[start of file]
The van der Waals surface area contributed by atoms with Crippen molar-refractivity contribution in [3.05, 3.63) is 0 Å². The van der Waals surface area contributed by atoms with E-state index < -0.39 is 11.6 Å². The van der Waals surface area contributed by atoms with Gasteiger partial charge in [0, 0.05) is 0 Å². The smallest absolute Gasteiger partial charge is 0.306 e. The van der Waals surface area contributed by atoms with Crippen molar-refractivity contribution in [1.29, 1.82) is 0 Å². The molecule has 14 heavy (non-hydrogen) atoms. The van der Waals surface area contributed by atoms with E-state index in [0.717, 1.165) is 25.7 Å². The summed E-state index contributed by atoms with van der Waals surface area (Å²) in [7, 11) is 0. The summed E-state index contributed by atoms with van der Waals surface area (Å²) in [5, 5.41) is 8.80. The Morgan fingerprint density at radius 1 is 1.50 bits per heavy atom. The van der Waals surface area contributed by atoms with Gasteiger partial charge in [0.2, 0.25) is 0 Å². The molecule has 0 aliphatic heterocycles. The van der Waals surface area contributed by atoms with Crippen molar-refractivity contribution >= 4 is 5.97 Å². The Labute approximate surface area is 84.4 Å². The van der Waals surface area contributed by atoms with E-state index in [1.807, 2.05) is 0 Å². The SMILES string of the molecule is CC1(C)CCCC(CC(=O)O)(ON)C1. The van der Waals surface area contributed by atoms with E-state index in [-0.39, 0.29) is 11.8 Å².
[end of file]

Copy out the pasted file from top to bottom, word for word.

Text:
The van der Waals surface area contributed by atoms with Crippen molar-refractivity contribution in [3.05, 3.63) is 0 Å². The van der Waals surface area contributed by atoms with E-state index < -0.39 is 11.6 Å². The van der Waals surface area contributed by atoms with Gasteiger partial charge in [0, 0.05) is 0 Å². The smallest absolute Gasteiger partial charge is 0.306 e. The van der Waals surface area contributed by atoms with Crippen molar-refractivity contribution in [1.29, 1.82) is 0 Å². The molecule has 14 heavy (non-hydrogen) atoms. The van der Waals surface area contributed by atoms with E-state index in [0.717, 1.165) is 25.7 Å². The summed E-state index contributed by atoms with van der Waals surface area (Å²) in [7, 11) is 0. The summed E-state index contributed by atoms with van der Waals surface area (Å²) in [5, 5.41) is 8.80. The Morgan fingerprint density at radius 1 is 1.50 bits per heavy atom. The van der Waals surface area contributed by atoms with Gasteiger partial charge in [0.2, 0.25) is 0 Å². The molecule has 0 aliphatic heterocycles. The van der Waals surface area contributed by atoms with Crippen molar-refractivity contribution >= 4 is 5.97 Å². The Labute approximate surface area is 84.4 Å². The van der Waals surface area contributed by atoms with E-state index in [1.807, 2.05) is 0 Å². The SMILES string of the molecule is CC1(C)CCCC(CC(=O)O)(ON)C1. The van der Waals surface area contributed by atoms with E-state index in [-0.39, 0.29) is 11.8 Å².